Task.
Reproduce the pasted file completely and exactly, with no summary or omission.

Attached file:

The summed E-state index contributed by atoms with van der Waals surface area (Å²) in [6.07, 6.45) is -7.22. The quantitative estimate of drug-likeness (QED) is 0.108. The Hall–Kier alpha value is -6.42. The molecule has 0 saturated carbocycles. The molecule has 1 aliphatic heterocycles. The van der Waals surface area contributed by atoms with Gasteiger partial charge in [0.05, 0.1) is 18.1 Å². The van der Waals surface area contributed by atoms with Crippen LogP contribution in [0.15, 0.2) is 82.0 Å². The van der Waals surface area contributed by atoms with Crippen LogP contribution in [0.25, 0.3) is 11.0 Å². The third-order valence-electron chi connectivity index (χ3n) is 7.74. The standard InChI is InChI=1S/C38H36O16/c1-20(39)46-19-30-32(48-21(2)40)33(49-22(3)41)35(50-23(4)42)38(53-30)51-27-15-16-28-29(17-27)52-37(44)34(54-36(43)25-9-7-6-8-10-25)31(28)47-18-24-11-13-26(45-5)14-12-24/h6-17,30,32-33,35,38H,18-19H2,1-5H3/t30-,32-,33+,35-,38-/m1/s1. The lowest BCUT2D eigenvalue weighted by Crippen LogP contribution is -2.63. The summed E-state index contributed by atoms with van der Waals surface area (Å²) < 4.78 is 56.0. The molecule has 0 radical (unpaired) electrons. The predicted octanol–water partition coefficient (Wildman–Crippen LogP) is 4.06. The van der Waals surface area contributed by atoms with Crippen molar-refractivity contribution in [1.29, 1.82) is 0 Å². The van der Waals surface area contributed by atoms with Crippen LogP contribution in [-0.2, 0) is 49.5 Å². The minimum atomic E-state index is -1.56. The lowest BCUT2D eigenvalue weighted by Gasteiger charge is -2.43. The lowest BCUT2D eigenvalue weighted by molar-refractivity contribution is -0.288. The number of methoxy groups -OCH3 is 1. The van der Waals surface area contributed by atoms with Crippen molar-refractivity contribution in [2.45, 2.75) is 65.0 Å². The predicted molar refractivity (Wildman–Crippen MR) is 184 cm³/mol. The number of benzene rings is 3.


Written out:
The summed E-state index contributed by atoms with van der Waals surface area (Å²) in [6.07, 6.45) is -7.22. The quantitative estimate of drug-likeness (QED) is 0.108. The Hall–Kier alpha value is -6.42. The molecule has 0 saturated carbocycles. The molecule has 1 aliphatic heterocycles. The van der Waals surface area contributed by atoms with Gasteiger partial charge in [0.05, 0.1) is 18.1 Å². The van der Waals surface area contributed by atoms with Crippen LogP contribution in [0.15, 0.2) is 82.0 Å². The van der Waals surface area contributed by atoms with Crippen LogP contribution in [0.25, 0.3) is 11.0 Å². The third-order valence-electron chi connectivity index (χ3n) is 7.74. The standard InChI is InChI=1S/C38H36O16/c1-20(39)46-19-30-32(48-21(2)40)33(49-22(3)41)35(50-23(4)42)38(53-30)51-27-15-16-28-29(17-27)52-37(44)34(54-36(43)25-9-7-6-8-10-25)31(28)47-18-24-11-13-26(45-5)14-12-24/h6-17,30,32-33,35,38H,18-19H2,1-5H3/t30-,32-,33+,35-,38-/m1/s1. The lowest BCUT2D eigenvalue weighted by Crippen LogP contribution is -2.63. The summed E-state index contributed by atoms with van der Waals surface area (Å²) < 4.78 is 56.0. The molecule has 0 radical (unpaired) electrons. The predicted octanol–water partition coefficient (Wildman–Crippen LogP) is 4.06. The van der Waals surface area contributed by atoms with Crippen molar-refractivity contribution in [1.29, 1.82) is 0 Å². The van der Waals surface area contributed by atoms with Crippen LogP contribution in [-0.2, 0) is 49.5 Å². The minimum atomic E-state index is -1.56. The lowest BCUT2D eigenvalue weighted by Gasteiger charge is -2.43. The lowest BCUT2D eigenvalue weighted by molar-refractivity contribution is -0.288. The number of methoxy groups -OCH3 is 1. The van der Waals surface area contributed by atoms with Crippen molar-refractivity contribution in [2.45, 2.75) is 65.0 Å². The predicted molar refractivity (Wildman–Crippen MR) is 184 cm³/mol. The number of benzene rings is 3.